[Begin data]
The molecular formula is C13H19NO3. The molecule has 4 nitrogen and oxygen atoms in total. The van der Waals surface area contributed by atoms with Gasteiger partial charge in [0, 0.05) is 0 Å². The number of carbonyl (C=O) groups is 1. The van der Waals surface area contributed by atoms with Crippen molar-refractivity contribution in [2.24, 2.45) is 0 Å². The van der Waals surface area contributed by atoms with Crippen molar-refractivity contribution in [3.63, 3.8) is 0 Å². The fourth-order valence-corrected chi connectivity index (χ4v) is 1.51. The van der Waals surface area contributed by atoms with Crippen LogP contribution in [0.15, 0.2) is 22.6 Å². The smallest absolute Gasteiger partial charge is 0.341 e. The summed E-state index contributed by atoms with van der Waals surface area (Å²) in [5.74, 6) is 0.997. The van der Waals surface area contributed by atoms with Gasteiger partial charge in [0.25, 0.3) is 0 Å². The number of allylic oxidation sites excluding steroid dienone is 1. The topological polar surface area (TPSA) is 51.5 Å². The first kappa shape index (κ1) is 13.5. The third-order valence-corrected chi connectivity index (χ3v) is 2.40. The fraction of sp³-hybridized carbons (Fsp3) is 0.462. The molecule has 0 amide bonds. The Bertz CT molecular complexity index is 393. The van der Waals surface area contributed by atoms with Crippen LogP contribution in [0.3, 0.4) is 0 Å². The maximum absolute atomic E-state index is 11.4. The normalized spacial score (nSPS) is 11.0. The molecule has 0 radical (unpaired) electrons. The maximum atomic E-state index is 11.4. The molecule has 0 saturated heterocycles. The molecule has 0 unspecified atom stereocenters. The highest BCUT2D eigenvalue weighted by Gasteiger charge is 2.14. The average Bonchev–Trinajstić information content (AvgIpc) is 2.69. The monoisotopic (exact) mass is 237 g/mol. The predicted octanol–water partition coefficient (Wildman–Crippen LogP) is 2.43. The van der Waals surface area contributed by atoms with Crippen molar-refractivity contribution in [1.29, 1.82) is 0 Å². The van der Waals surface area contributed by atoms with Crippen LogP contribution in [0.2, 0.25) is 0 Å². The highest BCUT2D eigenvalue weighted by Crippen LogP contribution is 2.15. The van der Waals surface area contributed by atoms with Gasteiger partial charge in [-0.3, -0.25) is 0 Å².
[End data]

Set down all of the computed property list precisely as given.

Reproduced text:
The molecular formula is C13H19NO3. The molecule has 4 nitrogen and oxygen atoms in total. The van der Waals surface area contributed by atoms with Gasteiger partial charge in [0, 0.05) is 0 Å². The number of carbonyl (C=O) groups is 1. The van der Waals surface area contributed by atoms with Crippen molar-refractivity contribution in [2.24, 2.45) is 0 Å². The van der Waals surface area contributed by atoms with Crippen molar-refractivity contribution in [3.63, 3.8) is 0 Å². The fourth-order valence-corrected chi connectivity index (χ4v) is 1.51. The van der Waals surface area contributed by atoms with Crippen LogP contribution in [0.15, 0.2) is 22.6 Å². The smallest absolute Gasteiger partial charge is 0.341 e. The summed E-state index contributed by atoms with van der Waals surface area (Å²) in [5.74, 6) is 0.997. The van der Waals surface area contributed by atoms with Gasteiger partial charge in [0.25, 0.3) is 0 Å². The number of allylic oxidation sites excluding steroid dienone is 1. The topological polar surface area (TPSA) is 51.5 Å². The first kappa shape index (κ1) is 13.5. The third-order valence-corrected chi connectivity index (χ3v) is 2.40. The fraction of sp³-hybridized carbons (Fsp3) is 0.462. The molecule has 0 amide bonds. The Bertz CT molecular complexity index is 393. The van der Waals surface area contributed by atoms with Crippen LogP contribution in [0.3, 0.4) is 0 Å². The maximum absolute atomic E-state index is 11.4. The normalized spacial score (nSPS) is 11.0. The molecule has 0 radical (unpaired) electrons. The maximum atomic E-state index is 11.4. The molecule has 0 saturated heterocycles. The molecule has 0 unspecified atom stereocenters. The highest BCUT2D eigenvalue weighted by Gasteiger charge is 2.14. The average Bonchev–Trinajstić information content (AvgIpc) is 2.69. The monoisotopic (exact) mass is 237 g/mol. The predicted octanol–water partition coefficient (Wildman–Crippen LogP) is 2.43. The van der Waals surface area contributed by atoms with Crippen molar-refractivity contribution in [1.29, 1.82) is 0 Å². The van der Waals surface area contributed by atoms with Crippen LogP contribution in [0.2, 0.25) is 0 Å². The highest BCUT2D eigenvalue weighted by Crippen LogP contribution is 2.15. The van der Waals surface area contributed by atoms with Gasteiger partial charge in [-0.3, -0.25) is 0 Å².